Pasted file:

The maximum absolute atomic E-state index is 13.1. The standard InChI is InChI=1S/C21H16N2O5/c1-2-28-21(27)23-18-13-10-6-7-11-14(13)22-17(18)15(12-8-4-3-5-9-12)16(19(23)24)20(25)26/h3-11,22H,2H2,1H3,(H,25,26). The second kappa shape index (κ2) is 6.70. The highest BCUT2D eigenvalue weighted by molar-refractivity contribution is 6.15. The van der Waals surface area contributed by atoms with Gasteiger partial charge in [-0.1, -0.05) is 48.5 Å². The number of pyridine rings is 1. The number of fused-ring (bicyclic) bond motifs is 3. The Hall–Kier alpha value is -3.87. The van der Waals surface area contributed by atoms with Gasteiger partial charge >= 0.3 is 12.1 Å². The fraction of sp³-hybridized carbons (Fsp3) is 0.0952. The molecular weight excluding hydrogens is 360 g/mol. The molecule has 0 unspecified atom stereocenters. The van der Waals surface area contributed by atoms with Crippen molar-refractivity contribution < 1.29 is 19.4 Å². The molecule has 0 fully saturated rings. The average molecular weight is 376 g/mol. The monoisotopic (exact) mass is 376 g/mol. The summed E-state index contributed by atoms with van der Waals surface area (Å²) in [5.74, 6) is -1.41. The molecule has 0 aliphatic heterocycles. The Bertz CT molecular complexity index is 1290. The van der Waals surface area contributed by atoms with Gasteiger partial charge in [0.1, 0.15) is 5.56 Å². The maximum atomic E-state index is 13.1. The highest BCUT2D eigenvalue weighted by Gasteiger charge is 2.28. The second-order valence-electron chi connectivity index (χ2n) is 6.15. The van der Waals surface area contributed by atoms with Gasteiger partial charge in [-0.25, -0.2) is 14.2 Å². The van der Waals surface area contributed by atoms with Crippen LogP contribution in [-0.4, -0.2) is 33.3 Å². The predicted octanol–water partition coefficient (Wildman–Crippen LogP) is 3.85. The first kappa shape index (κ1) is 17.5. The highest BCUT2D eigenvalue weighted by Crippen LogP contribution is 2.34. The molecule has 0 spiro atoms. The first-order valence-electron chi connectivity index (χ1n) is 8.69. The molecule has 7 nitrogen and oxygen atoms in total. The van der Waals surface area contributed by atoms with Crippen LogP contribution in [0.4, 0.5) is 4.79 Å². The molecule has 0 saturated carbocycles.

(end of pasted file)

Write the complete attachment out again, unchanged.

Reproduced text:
The maximum absolute atomic E-state index is 13.1. The standard InChI is InChI=1S/C21H16N2O5/c1-2-28-21(27)23-18-13-10-6-7-11-14(13)22-17(18)15(12-8-4-3-5-9-12)16(19(23)24)20(25)26/h3-11,22H,2H2,1H3,(H,25,26). The second kappa shape index (κ2) is 6.70. The highest BCUT2D eigenvalue weighted by molar-refractivity contribution is 6.15. The van der Waals surface area contributed by atoms with Gasteiger partial charge in [-0.1, -0.05) is 48.5 Å². The number of pyridine rings is 1. The number of fused-ring (bicyclic) bond motifs is 3. The Hall–Kier alpha value is -3.87. The van der Waals surface area contributed by atoms with Gasteiger partial charge >= 0.3 is 12.1 Å². The fraction of sp³-hybridized carbons (Fsp3) is 0.0952. The molecular weight excluding hydrogens is 360 g/mol. The molecule has 0 unspecified atom stereocenters. The van der Waals surface area contributed by atoms with Crippen molar-refractivity contribution < 1.29 is 19.4 Å². The molecule has 0 fully saturated rings. The average molecular weight is 376 g/mol. The monoisotopic (exact) mass is 376 g/mol. The summed E-state index contributed by atoms with van der Waals surface area (Å²) in [5.74, 6) is -1.41. The molecule has 0 aliphatic heterocycles. The Bertz CT molecular complexity index is 1290. The van der Waals surface area contributed by atoms with Gasteiger partial charge in [0.1, 0.15) is 5.56 Å². The maximum atomic E-state index is 13.1. The highest BCUT2D eigenvalue weighted by Gasteiger charge is 2.28. The second-order valence-electron chi connectivity index (χ2n) is 6.15. The van der Waals surface area contributed by atoms with Gasteiger partial charge in [-0.25, -0.2) is 14.2 Å². The van der Waals surface area contributed by atoms with Crippen LogP contribution in [-0.4, -0.2) is 33.3 Å². The predicted octanol–water partition coefficient (Wildman–Crippen LogP) is 3.85. The first kappa shape index (κ1) is 17.5. The highest BCUT2D eigenvalue weighted by Crippen LogP contribution is 2.34. The molecule has 0 spiro atoms. The first-order valence-electron chi connectivity index (χ1n) is 8.69. The molecule has 7 nitrogen and oxygen atoms in total. The van der Waals surface area contributed by atoms with Crippen LogP contribution in [0.4, 0.5) is 4.79 Å². The molecule has 0 saturated carbocycles.